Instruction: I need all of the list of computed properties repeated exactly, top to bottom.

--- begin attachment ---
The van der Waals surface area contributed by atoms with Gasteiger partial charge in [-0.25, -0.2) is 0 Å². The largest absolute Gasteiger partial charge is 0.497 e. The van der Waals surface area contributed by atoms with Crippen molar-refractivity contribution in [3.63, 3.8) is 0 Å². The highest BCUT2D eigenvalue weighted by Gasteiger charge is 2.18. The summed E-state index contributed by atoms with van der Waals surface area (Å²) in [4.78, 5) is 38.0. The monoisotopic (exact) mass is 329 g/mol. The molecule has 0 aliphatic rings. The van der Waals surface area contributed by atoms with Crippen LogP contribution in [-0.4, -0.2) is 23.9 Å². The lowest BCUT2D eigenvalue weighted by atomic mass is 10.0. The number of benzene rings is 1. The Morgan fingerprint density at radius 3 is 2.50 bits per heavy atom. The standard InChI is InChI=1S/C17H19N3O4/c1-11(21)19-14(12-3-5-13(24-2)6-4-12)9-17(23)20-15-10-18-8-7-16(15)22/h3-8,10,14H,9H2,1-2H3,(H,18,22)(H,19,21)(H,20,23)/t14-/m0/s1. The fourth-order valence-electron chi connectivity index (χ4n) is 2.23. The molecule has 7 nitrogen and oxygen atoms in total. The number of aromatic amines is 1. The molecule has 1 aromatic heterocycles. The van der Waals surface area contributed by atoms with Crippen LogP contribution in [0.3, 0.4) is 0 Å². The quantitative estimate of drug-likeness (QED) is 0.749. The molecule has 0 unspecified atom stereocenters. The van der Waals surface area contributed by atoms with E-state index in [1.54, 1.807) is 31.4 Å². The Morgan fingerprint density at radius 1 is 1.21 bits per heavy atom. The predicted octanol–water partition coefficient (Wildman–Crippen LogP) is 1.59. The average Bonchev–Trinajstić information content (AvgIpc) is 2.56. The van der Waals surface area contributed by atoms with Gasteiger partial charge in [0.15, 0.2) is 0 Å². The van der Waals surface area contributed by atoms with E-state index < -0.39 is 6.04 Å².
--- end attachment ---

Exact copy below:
The van der Waals surface area contributed by atoms with Gasteiger partial charge in [-0.25, -0.2) is 0 Å². The largest absolute Gasteiger partial charge is 0.497 e. The van der Waals surface area contributed by atoms with Crippen molar-refractivity contribution in [3.63, 3.8) is 0 Å². The highest BCUT2D eigenvalue weighted by Gasteiger charge is 2.18. The summed E-state index contributed by atoms with van der Waals surface area (Å²) in [4.78, 5) is 38.0. The monoisotopic (exact) mass is 329 g/mol. The molecule has 0 aliphatic rings. The van der Waals surface area contributed by atoms with Crippen LogP contribution in [-0.4, -0.2) is 23.9 Å². The lowest BCUT2D eigenvalue weighted by atomic mass is 10.0. The number of benzene rings is 1. The Morgan fingerprint density at radius 3 is 2.50 bits per heavy atom. The standard InChI is InChI=1S/C17H19N3O4/c1-11(21)19-14(12-3-5-13(24-2)6-4-12)9-17(23)20-15-10-18-8-7-16(15)22/h3-8,10,14H,9H2,1-2H3,(H,18,22)(H,19,21)(H,20,23)/t14-/m0/s1. The fourth-order valence-electron chi connectivity index (χ4n) is 2.23. The molecule has 7 nitrogen and oxygen atoms in total. The number of aromatic amines is 1. The molecule has 1 aromatic heterocycles. The van der Waals surface area contributed by atoms with Crippen LogP contribution in [0.3, 0.4) is 0 Å². The quantitative estimate of drug-likeness (QED) is 0.749. The molecule has 0 unspecified atom stereocenters. The van der Waals surface area contributed by atoms with E-state index in [1.54, 1.807) is 31.4 Å². The Morgan fingerprint density at radius 1 is 1.21 bits per heavy atom. The predicted octanol–water partition coefficient (Wildman–Crippen LogP) is 1.59. The average Bonchev–Trinajstić information content (AvgIpc) is 2.56. The van der Waals surface area contributed by atoms with Gasteiger partial charge in [0.15, 0.2) is 0 Å². The van der Waals surface area contributed by atoms with E-state index < -0.39 is 6.04 Å².